If you have exposed plumbing lines in your basement or crawlspace, one of them is most likely your main sewer line. In many situations, this line will be labeled, but if it isn’t, it’s normally a four-inch-diameter metal line. Check to see where this line exits your house and in which direction it is going, as it usually flows directly to the septic tank.
Examine the Property Records
Not sure how to obtain this? Simply contact your county health department! Check with your local health agency to see if they have a property survey map and a septic tank map.
You may be shocked to learn that there are several methods to obtain information on your property without ever leaving the comfort of your own home. Building permits, for example, are frequently included in county documents and may include schematics with specifications on how far away from a septic tank one should be, as well as other useful information such as size, etc.
Unfortunately, this information may or may not be included in the property records of older properties. However, most counties save septic tank installation records for all addresses.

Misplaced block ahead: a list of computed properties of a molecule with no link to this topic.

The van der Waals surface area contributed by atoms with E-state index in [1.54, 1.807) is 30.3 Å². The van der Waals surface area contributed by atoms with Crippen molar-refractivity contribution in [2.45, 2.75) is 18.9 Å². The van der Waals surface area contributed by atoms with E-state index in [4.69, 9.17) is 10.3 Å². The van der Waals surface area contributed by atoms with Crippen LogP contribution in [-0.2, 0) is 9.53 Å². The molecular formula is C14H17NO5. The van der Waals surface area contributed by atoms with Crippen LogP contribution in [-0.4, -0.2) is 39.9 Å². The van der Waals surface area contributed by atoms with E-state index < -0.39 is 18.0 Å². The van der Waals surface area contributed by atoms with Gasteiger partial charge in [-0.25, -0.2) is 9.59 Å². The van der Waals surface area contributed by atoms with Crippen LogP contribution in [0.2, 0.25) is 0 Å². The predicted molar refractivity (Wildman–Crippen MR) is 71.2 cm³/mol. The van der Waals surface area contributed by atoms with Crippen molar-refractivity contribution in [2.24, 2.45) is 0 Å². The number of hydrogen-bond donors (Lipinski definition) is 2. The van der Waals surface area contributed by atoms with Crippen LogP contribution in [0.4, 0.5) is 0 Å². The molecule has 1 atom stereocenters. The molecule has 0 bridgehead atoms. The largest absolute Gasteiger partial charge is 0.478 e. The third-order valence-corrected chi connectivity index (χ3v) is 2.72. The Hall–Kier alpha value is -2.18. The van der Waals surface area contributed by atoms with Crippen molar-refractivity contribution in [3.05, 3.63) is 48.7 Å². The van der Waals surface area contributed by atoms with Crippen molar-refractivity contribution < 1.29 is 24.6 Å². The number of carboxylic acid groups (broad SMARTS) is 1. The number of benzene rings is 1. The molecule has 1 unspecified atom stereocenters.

You may also go through your home inspection documentation or the house title to determine the location of your septic tank.
Schedule Septic Tank Maintenance
Sewer backups and costly repairs to your sewer system may be avoided by maintaining your septic tank on a regular basis. You should have your septic tank pumped out every three to five years, depending on the size of your tank and the number of people that reside in your home.
Caccia Plumbing offers septic tanks and drains field maintenance and repair services. While knowing where the septic tank is useful, it is not required. Even if you have a vast property, our skilled plumbers have all of the necessary tools and equipment to locate your tank.
We offer high-quality service in San Mateo and the neighbouring areas. We are open seven days a week, 24 hours a day. We also provide emergency sewer services if you require them.